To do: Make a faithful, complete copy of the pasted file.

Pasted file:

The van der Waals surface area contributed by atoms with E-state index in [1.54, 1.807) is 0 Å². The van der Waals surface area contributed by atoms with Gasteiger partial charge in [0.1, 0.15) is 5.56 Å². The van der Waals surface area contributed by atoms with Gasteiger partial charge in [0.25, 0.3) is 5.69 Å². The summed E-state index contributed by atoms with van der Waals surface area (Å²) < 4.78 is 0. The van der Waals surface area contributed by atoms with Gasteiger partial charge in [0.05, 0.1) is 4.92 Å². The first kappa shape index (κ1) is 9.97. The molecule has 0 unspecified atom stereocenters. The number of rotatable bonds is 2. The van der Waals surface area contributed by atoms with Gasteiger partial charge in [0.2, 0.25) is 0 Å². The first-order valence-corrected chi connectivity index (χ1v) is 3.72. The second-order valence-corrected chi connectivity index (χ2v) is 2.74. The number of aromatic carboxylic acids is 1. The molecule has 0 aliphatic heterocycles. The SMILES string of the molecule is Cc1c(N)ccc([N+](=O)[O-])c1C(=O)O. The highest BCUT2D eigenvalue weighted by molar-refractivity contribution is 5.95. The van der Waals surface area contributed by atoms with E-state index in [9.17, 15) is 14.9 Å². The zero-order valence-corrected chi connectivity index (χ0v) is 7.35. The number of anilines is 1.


The van der Waals surface area contributed by atoms with E-state index in [1.54, 1.807) is 0 Å². The van der Waals surface area contributed by atoms with Gasteiger partial charge in [0.1, 0.15) is 5.56 Å². The van der Waals surface area contributed by atoms with Gasteiger partial charge in [0.25, 0.3) is 5.69 Å². The summed E-state index contributed by atoms with van der Waals surface area (Å²) < 4.78 is 0. The van der Waals surface area contributed by atoms with Gasteiger partial charge in [0.05, 0.1) is 4.92 Å². The first kappa shape index (κ1) is 9.97. The molecule has 0 unspecified atom stereocenters. The number of rotatable bonds is 2. The van der Waals surface area contributed by atoms with Gasteiger partial charge in [0.2, 0.25) is 0 Å². The first-order valence-corrected chi connectivity index (χ1v) is 3.72. The second-order valence-corrected chi connectivity index (χ2v) is 2.74. The number of aromatic carboxylic acids is 1. The molecule has 0 aliphatic heterocycles. The SMILES string of the molecule is Cc1c(N)ccc([N+](=O)[O-])c1C(=O)O. The highest BCUT2D eigenvalue weighted by molar-refractivity contribution is 5.95. The van der Waals surface area contributed by atoms with E-state index in [9.17, 15) is 14.9 Å². The zero-order valence-corrected chi connectivity index (χ0v) is 7.35. The number of anilines is 1.